The crisis in Saudi-Iranian relations could continue to develop in accordance with various scenarios. One possible extreme scenario is a military confrontation that could cause the Middle East to descend further into the violence that has engulfed it since 2011. This possibility seems remote, however, as both countries are in no rush to go to war while still involved in fighting on other fronts – Iran in Syria and Saudi Arabia in Yemen. It is more likely that the confrontation will persist at low intensity, with both countries continuing to support their allies in the region and limiting themselves to war by proxy and economic competition. This scenario means the continuation of regional instability and additional difficulties on the road to conflict resolution in Syria and Yemen. A third scenario, which is also not very likely, is one of conciliation between the two countries through the mediation of the superpowers.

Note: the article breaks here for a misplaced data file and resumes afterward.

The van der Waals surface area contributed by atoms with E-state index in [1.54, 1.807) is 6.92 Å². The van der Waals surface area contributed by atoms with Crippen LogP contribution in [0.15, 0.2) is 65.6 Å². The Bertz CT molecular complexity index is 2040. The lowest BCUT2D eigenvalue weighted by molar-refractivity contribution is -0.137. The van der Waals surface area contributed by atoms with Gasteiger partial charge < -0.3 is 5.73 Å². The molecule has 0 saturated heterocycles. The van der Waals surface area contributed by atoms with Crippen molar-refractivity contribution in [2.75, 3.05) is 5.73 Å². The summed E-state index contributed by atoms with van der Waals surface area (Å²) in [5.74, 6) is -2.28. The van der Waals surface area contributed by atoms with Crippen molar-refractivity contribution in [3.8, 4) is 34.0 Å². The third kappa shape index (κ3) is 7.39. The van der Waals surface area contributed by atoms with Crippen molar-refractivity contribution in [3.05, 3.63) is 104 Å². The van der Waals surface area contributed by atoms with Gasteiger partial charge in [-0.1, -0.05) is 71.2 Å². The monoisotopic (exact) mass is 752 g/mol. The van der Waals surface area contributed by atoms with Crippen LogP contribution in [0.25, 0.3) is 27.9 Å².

In conclusion, the recent actions by Saudi Arabia in the international arena – including an energy policy that is in sync with the drop in oil prices, initiation of the war in Yemen, declaration of the establishment of a coalition of Muslim countries to fight the Islamic State, hints of measures in the nuclear realm, and the attempt to create a Sunni Arab coalition in the present confrontation with Iran – are indicative of an assertive foreign policy in all areas, against anyone perceived as threatening Saudi  interests and national security. Saudi Arabia has become an active player, departing completely from the cautious and passive policy by which it was characterized until the outbreak of the Arab Spring.

As for Israel, the confrontation between Iran and Saudi Arabia highlights its overlapping interests with Riyadh, primarily, their shared regard of Iran as a bitter enemy. In this context, Israel can assist Saudi Arabia in its struggle against the radical Shiite axis, Iran’s nuclear aspirations, and Iran’s desire to achieve hegemony in the Middle East.

 

© The Institute for National Security Studies (INSS) -